Please keep in mind most of these products are 1oz with very little room to design on, so it’s not always the easiest to really do much. Still, I felt up to the challenge. I began working right away comparing my designs to the competitors and making sure I displayed the logo in an interesting way. I finished the presentation and sent it to the client for their review.
A few weeks passed and they finally sent us feedback. They loved one of my options and would like some changes on another one. Unfortunately, the option they loved was my least favorite. In fact, I was almost hesitant to send it because the logo was on the front underneath the ingredient name – nothing “designed” about it.
The second design they wanted “changes” to was, in my opinion, the most unique and designed. I had taken the logo and cropped it into a frame, creating a nice graphic that fit very well with their bathrooms. The client wanted me to take it out of the frame and just “place it on the tube.” Or, in other words, to “just slap it on the bottle.”
At that moment I felt all of the creativity just drain out of my body. Then I went home and poured a glass of wine. And another. And another.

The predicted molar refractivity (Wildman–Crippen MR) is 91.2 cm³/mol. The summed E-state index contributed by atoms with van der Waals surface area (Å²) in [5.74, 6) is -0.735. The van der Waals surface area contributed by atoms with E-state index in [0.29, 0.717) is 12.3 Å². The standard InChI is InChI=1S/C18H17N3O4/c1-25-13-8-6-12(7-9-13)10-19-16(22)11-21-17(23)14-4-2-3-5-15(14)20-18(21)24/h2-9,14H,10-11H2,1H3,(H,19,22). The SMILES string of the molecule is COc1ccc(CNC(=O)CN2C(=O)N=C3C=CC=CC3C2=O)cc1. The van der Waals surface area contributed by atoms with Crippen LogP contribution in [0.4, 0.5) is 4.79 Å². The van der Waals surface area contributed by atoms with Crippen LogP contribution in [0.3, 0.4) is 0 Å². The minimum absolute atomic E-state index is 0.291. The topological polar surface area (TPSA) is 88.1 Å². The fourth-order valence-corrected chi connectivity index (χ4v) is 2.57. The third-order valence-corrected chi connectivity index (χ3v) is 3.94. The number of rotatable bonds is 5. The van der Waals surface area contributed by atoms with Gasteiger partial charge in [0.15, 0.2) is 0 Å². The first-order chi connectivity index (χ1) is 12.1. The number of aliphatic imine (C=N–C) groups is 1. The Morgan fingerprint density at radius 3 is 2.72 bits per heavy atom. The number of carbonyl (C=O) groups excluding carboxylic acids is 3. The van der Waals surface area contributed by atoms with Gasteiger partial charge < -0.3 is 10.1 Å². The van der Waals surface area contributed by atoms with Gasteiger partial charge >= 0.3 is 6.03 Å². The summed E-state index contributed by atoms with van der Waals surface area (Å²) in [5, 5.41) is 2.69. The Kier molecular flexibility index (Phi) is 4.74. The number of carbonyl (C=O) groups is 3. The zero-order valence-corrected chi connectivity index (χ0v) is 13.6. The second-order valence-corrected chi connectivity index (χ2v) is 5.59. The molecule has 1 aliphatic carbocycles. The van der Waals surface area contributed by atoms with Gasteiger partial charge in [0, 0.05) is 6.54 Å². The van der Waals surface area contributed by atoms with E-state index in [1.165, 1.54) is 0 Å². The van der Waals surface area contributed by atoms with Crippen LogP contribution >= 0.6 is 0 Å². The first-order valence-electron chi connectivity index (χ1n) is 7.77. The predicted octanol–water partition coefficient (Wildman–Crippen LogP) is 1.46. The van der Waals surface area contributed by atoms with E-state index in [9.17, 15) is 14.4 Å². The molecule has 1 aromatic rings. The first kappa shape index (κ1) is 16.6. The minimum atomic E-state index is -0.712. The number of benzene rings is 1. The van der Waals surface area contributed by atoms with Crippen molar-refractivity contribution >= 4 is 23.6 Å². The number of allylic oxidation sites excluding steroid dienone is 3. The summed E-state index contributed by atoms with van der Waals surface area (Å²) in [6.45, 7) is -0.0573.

I feel better now.
From the Clients From Hell archives!
The post I work for a hotel amenities company designing custom… appeared first on Clients From Hell.
Client: Look, I got this email via my contact form on a website.
They sent me a spammy message where the sender says he analyzed their website and could improve ther SEO and traffic.
Me: Oh, this is a spam message, I will try to enhance security in forms to avoid such messages.
Client: I dont care, spam or not. I dont care about that message. Why does somebody analyze my website? And why my SEO and traffic is not improved? I want my website to be found on Google as they are suggesting!
Me: Your website is among the best Google results in your market, and your traffic is huge by the way. You can see this in monthly reports we send you.
Client: I don’t need your excuses, fix it.